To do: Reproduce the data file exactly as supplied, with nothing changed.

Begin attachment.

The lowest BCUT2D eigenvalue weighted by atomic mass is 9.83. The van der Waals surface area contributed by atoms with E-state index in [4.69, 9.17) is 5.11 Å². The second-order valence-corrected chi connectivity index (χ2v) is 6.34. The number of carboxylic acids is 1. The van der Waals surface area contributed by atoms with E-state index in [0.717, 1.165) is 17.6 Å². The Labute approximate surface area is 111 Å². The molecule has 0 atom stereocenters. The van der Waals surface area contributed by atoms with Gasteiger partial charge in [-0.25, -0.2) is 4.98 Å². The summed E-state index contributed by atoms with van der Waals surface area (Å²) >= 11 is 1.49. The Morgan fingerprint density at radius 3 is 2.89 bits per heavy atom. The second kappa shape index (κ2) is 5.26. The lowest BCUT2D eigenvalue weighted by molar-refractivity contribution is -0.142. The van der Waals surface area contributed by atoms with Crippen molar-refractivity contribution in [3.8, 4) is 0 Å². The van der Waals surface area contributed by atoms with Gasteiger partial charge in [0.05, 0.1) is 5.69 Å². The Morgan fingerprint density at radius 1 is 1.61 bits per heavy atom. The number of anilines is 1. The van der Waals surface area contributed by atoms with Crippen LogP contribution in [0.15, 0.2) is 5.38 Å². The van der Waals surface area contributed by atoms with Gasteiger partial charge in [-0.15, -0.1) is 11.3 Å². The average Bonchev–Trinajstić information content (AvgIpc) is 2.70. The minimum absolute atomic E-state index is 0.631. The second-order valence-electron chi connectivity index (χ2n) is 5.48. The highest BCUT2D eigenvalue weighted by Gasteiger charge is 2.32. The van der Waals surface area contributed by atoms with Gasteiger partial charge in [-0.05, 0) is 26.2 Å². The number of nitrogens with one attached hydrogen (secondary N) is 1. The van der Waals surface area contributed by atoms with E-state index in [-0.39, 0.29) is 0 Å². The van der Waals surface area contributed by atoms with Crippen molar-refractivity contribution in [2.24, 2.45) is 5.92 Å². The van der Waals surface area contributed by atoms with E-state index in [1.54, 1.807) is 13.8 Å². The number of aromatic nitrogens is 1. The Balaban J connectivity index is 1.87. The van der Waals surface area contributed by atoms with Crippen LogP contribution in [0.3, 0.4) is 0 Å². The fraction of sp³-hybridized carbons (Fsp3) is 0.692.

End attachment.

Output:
The lowest BCUT2D eigenvalue weighted by atomic mass is 9.83. The van der Waals surface area contributed by atoms with E-state index in [4.69, 9.17) is 5.11 Å². The second-order valence-corrected chi connectivity index (χ2v) is 6.34. The number of carboxylic acids is 1. The van der Waals surface area contributed by atoms with E-state index in [0.717, 1.165) is 17.6 Å². The Labute approximate surface area is 111 Å². The molecule has 0 atom stereocenters. The van der Waals surface area contributed by atoms with Gasteiger partial charge in [-0.25, -0.2) is 4.98 Å². The summed E-state index contributed by atoms with van der Waals surface area (Å²) >= 11 is 1.49. The Morgan fingerprint density at radius 3 is 2.89 bits per heavy atom. The second kappa shape index (κ2) is 5.26. The lowest BCUT2D eigenvalue weighted by molar-refractivity contribution is -0.142. The van der Waals surface area contributed by atoms with Crippen molar-refractivity contribution in [3.8, 4) is 0 Å². The van der Waals surface area contributed by atoms with Gasteiger partial charge in [0.05, 0.1) is 5.69 Å². The Morgan fingerprint density at radius 1 is 1.61 bits per heavy atom. The number of anilines is 1. The van der Waals surface area contributed by atoms with Crippen LogP contribution in [0.15, 0.2) is 5.38 Å². The van der Waals surface area contributed by atoms with Gasteiger partial charge in [-0.15, -0.1) is 11.3 Å². The average Bonchev–Trinajstić information content (AvgIpc) is 2.70. The minimum absolute atomic E-state index is 0.631. The second-order valence-electron chi connectivity index (χ2n) is 5.48. The highest BCUT2D eigenvalue weighted by Gasteiger charge is 2.32. The van der Waals surface area contributed by atoms with Gasteiger partial charge in [-0.05, 0) is 26.2 Å². The number of nitrogens with one attached hydrogen (secondary N) is 1. The van der Waals surface area contributed by atoms with E-state index in [-0.39, 0.29) is 0 Å². The van der Waals surface area contributed by atoms with Crippen molar-refractivity contribution in [2.24, 2.45) is 5.92 Å². The van der Waals surface area contributed by atoms with E-state index in [1.54, 1.807) is 13.8 Å². The number of aromatic nitrogens is 1. The Balaban J connectivity index is 1.87. The van der Waals surface area contributed by atoms with Crippen LogP contribution in [0.3, 0.4) is 0 Å². The fraction of sp³-hybridized carbons (Fsp3) is 0.692.